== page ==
Once again, we walked back to our car. On the way, we took a short detour to check out some petroglyphs near the base of the trail.

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Petroglyphs on the Delicate Arch Trail.

As we headed out of the park back to Moab, we saw some of the other rock formations that make Arches famous. First, we saw Balanced Rock (the picnic area was closed the day we visited, so we couldn’t pull over).

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Balanced Rock

Just before exiting, we pulled over to see the entrance to Park Avenue. The walls of rock lining the wash on two sides were just gorgeous under the blue skies.

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Park Avenue

We returned to Moab to recharge our batteries with some leftovers for lunch and liquid nitrogen ice cream at Moab Garage. We also visited the galleries and shops on Main Street and found great souvenirs, t-shirts, and artwork to take home for our families. We left for Canyonlands National Park around 3PM. Canyonlands is an enormous park with four distinct districts, but we only had time to visit the district closest to Moab, the Island in the Sky.

A must-do short hike at Canyonlands is the 0.5 mile round-trip walk to Mesa Arch. By the time we got to the park, the winds were picking up and the sky had become very grey. Worried that rain was coming, we quickly walked to get a view through the arch. Through it, the alien landscape of this part of the park came into view.

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View through Mesa Arch

At that moment, the wind became to whip dust into our faces, and we saw a bolt of lightning crash down across the canyon. We immediately hurried back to the car, worried that we were vulnerable for a lightning strike on the exposed parts of the trail.

When we got back to the car, it had started drizzling a little, but we didn’t see any more lightning in the area. Thinking the worst of the storm had passed, we drove to the Green River Overlook, an otherworldly lookout over the terrain in Canyonlands. You could see the water vapor rising from the ground because of the heat and humidity in the region.

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Green River Overlook

At that moment, we noticed that our hair was standing on end! We caught some pictures before hustling back to the car.

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Electrified hair

In retrospect, this situation was extremely dangerous. In 1975, two brothers were hit by lightning moments after they took a similar picture at Sequoia National Park. When your hair stands on end, it means that a stepped leader of electrons has possibly extended down from the clouds and is seeking a path to ground to neutralize the charge. A lightning strike could follow at any moment. Luckily, our hair settled down by the time we got back to the car, and we didn’t see any more lightning in the park.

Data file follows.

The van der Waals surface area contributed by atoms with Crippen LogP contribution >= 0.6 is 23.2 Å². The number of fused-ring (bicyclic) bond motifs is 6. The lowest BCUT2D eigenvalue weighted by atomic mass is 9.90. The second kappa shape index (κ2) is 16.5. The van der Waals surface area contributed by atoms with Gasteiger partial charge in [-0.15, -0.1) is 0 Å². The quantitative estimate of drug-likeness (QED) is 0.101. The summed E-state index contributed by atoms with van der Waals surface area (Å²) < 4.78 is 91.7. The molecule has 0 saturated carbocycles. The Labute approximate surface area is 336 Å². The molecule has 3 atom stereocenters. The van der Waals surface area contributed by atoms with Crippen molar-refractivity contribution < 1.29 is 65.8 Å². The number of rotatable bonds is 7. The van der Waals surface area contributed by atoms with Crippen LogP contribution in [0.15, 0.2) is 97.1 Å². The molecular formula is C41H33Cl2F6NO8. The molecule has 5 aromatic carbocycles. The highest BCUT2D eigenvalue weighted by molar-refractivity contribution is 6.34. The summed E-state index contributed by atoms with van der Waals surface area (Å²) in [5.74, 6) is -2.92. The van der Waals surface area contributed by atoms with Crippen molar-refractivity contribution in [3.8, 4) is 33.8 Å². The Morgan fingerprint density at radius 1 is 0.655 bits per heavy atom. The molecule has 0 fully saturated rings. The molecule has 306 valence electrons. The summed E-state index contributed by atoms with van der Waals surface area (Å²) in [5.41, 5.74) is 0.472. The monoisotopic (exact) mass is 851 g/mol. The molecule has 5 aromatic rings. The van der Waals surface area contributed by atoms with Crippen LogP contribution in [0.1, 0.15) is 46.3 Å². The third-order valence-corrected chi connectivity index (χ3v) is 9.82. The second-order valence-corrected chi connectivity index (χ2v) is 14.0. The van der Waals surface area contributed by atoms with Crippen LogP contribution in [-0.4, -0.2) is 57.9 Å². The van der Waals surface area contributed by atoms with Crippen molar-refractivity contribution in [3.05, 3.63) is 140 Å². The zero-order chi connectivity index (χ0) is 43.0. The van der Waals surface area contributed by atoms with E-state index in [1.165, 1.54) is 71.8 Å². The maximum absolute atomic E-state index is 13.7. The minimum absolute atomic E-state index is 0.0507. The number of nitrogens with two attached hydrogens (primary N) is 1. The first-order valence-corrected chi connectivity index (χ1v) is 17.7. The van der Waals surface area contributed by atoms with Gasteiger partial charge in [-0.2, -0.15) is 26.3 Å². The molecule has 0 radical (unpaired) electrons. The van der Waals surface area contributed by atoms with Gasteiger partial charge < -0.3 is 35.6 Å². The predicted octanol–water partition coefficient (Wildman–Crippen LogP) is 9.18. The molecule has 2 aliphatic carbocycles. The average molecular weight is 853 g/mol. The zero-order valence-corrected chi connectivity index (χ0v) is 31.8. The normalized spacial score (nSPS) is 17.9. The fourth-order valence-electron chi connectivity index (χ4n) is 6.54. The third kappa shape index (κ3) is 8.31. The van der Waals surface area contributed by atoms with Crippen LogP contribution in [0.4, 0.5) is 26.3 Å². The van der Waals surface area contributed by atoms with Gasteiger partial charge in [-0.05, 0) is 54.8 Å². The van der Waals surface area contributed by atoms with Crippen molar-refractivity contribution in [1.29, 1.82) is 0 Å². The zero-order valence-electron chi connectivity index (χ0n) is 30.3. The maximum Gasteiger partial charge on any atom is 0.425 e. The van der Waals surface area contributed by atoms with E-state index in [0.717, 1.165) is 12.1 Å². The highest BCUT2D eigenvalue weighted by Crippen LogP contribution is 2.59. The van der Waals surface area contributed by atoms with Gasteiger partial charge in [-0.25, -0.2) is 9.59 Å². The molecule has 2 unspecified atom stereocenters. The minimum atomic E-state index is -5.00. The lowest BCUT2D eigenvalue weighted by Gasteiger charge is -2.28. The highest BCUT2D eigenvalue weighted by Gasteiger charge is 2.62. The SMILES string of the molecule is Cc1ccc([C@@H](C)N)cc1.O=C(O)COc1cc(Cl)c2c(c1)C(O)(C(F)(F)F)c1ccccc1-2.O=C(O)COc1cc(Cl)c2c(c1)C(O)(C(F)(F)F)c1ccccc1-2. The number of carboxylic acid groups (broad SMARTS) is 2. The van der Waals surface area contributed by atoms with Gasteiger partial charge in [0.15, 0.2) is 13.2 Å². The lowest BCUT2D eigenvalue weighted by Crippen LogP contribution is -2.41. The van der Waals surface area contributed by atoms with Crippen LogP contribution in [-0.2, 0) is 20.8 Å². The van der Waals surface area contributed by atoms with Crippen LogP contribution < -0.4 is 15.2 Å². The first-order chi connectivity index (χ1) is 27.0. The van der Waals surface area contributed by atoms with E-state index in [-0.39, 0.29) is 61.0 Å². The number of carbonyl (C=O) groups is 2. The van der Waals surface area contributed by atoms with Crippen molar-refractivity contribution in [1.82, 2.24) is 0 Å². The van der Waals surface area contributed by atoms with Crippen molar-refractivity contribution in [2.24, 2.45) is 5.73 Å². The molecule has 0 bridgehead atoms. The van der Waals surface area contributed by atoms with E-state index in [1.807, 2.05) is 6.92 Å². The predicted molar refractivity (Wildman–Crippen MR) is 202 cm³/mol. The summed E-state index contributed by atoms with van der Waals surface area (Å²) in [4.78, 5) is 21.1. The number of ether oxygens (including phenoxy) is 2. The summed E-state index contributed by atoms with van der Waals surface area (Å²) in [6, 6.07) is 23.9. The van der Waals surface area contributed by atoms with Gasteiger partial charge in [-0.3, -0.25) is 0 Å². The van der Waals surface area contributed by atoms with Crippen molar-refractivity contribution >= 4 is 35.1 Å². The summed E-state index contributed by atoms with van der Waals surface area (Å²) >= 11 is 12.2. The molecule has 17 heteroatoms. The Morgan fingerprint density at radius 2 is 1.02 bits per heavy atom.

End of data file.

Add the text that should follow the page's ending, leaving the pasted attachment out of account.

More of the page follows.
The lesson we learned from this episode is that if you hear thunder, see any lightning, or just feel like a storm is coming, it means that lightning is close enough to hit you. Follow the same rules as a swimming pool; stay indoors until about 30 minutes after the last time you hear thunder. Also, if you get stuck outside in a lightning storm and can’t take shelter, crouch and minimize your contact area with the ground.

With storm clouds still looming, we decided to leave the park and head towards a different part of the region, Dead Horse Point State Park. Luckily, the park ranger told us that the storm had already moved through that area and the weather was stable. The park was not at all crowded; it was easy to park near the point and walk along the West Rim Trail to get some views. Dead Horse Point used to be an old horse corral. It is part of the canyon formed by the Green River.

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The Green River, with a rainbow overhead

From the Point itself, we had an excellent view of the green waters of the river surrounded by crimson red rocks. When we were there, the sun was setting behind some clouds, adding extra color to the scene.

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View from Dead Horse Point

After spending a few minutes admiring the view from the Point, we drove back to the “neck” section of the West Rim Trail, where you get an incredible view of the canyon’s crevasses, possibly all to yourself. There’s no guard rail here, so it’s important to watch your step as you explore this area. This was one of the most spectacular sunsets we saw during our trip.

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View from the “neck” at sunset

Three parks (and plenty of excitement) later, our day was done! We returned to Moab for dinner, more ice cream, and a good night’s sleep before we set out for Salt Lake City the next day.

Stay tuned for our next blog post, which will have a few tips for exploring Salt Lake City, the final destination on our trip.

3 thoughts on “Arches, Canyonlands, and Dead Horse Point